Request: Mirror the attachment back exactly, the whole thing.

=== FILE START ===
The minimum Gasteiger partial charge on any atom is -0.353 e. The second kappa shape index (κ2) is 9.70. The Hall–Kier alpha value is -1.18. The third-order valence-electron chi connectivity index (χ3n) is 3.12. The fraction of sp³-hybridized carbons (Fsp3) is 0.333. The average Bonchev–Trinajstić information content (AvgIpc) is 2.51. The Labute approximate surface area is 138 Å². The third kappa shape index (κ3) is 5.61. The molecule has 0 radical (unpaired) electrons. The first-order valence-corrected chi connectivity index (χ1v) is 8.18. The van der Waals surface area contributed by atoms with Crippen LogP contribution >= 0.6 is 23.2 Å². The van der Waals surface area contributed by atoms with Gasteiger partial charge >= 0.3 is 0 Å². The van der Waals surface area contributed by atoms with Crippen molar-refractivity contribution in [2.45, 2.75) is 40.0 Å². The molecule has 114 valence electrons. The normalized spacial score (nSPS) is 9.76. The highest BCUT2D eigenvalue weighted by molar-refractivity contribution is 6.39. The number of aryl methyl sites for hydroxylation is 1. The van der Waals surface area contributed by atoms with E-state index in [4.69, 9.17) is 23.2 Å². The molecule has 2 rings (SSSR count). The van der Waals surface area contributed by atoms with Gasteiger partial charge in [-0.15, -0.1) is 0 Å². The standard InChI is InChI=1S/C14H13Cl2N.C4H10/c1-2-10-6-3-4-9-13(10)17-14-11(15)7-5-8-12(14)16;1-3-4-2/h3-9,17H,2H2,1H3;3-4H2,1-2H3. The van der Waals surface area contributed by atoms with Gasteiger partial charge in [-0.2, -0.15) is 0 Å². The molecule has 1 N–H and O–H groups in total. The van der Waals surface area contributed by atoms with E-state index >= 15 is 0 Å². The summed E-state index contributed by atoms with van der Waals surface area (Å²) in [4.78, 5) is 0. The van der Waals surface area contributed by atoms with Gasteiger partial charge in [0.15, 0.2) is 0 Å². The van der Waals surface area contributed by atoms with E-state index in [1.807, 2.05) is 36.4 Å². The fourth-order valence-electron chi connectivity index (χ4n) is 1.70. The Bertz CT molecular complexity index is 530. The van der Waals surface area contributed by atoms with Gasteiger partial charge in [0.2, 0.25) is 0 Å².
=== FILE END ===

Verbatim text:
The minimum Gasteiger partial charge on any atom is -0.353 e. The second kappa shape index (κ2) is 9.70. The Hall–Kier alpha value is -1.18. The third-order valence-electron chi connectivity index (χ3n) is 3.12. The fraction of sp³-hybridized carbons (Fsp3) is 0.333. The average Bonchev–Trinajstić information content (AvgIpc) is 2.51. The Labute approximate surface area is 138 Å². The third kappa shape index (κ3) is 5.61. The molecule has 0 radical (unpaired) electrons. The first-order valence-corrected chi connectivity index (χ1v) is 8.18. The van der Waals surface area contributed by atoms with Crippen LogP contribution >= 0.6 is 23.2 Å². The van der Waals surface area contributed by atoms with Gasteiger partial charge >= 0.3 is 0 Å². The van der Waals surface area contributed by atoms with Crippen molar-refractivity contribution in [2.45, 2.75) is 40.0 Å². The molecule has 114 valence electrons. The normalized spacial score (nSPS) is 9.76. The highest BCUT2D eigenvalue weighted by molar-refractivity contribution is 6.39. The number of aryl methyl sites for hydroxylation is 1. The van der Waals surface area contributed by atoms with E-state index in [4.69, 9.17) is 23.2 Å². The molecule has 2 rings (SSSR count). The van der Waals surface area contributed by atoms with Gasteiger partial charge in [-0.15, -0.1) is 0 Å². The standard InChI is InChI=1S/C14H13Cl2N.C4H10/c1-2-10-6-3-4-9-13(10)17-14-11(15)7-5-8-12(14)16;1-3-4-2/h3-9,17H,2H2,1H3;3-4H2,1-2H3. The van der Waals surface area contributed by atoms with Gasteiger partial charge in [-0.2, -0.15) is 0 Å². The molecule has 1 N–H and O–H groups in total. The van der Waals surface area contributed by atoms with E-state index >= 15 is 0 Å². The summed E-state index contributed by atoms with van der Waals surface area (Å²) in [4.78, 5) is 0. The van der Waals surface area contributed by atoms with Gasteiger partial charge in [0.15, 0.2) is 0 Å². The van der Waals surface area contributed by atoms with E-state index in [1.807, 2.05) is 36.4 Å². The fourth-order valence-electron chi connectivity index (χ4n) is 1.70. The Bertz CT molecular complexity index is 530. The van der Waals surface area contributed by atoms with Gasteiger partial charge in [0.2, 0.25) is 0 Å².